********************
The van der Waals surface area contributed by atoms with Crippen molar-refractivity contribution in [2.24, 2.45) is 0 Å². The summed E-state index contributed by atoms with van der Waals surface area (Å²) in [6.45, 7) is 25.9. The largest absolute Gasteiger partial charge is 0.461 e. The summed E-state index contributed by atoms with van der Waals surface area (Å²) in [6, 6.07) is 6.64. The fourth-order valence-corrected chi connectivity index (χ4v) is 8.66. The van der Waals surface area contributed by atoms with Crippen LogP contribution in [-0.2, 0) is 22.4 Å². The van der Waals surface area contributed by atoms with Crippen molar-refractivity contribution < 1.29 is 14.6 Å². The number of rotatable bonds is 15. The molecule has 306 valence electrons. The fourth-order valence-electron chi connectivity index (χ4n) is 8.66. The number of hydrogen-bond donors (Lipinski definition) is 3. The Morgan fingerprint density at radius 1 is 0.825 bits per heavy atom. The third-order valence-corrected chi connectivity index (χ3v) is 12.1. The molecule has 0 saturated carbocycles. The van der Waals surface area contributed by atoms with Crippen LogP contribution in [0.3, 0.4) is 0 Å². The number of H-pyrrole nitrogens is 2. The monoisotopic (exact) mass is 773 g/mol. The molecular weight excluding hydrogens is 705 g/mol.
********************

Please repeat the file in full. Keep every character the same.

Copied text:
The van der Waals surface area contributed by atoms with Crippen molar-refractivity contribution in [2.24, 2.45) is 0 Å². The summed E-state index contributed by atoms with van der Waals surface area (Å²) in [6.45, 7) is 25.9. The largest absolute Gasteiger partial charge is 0.461 e. The summed E-state index contributed by atoms with van der Waals surface area (Å²) in [6, 6.07) is 6.64. The fourth-order valence-corrected chi connectivity index (χ4v) is 8.66. The van der Waals surface area contributed by atoms with Crippen LogP contribution in [-0.2, 0) is 22.4 Å². The van der Waals surface area contributed by atoms with Crippen molar-refractivity contribution < 1.29 is 14.6 Å². The number of rotatable bonds is 15. The molecule has 306 valence electrons. The fourth-order valence-electron chi connectivity index (χ4n) is 8.66. The number of hydrogen-bond donors (Lipinski definition) is 3. The Morgan fingerprint density at radius 1 is 0.825 bits per heavy atom. The third-order valence-corrected chi connectivity index (χ3v) is 12.1. The molecule has 0 saturated carbocycles. The van der Waals surface area contributed by atoms with Crippen LogP contribution in [0.3, 0.4) is 0 Å². The number of H-pyrrole nitrogens is 2. The monoisotopic (exact) mass is 773 g/mol. The molecular weight excluding hydrogens is 705 g/mol.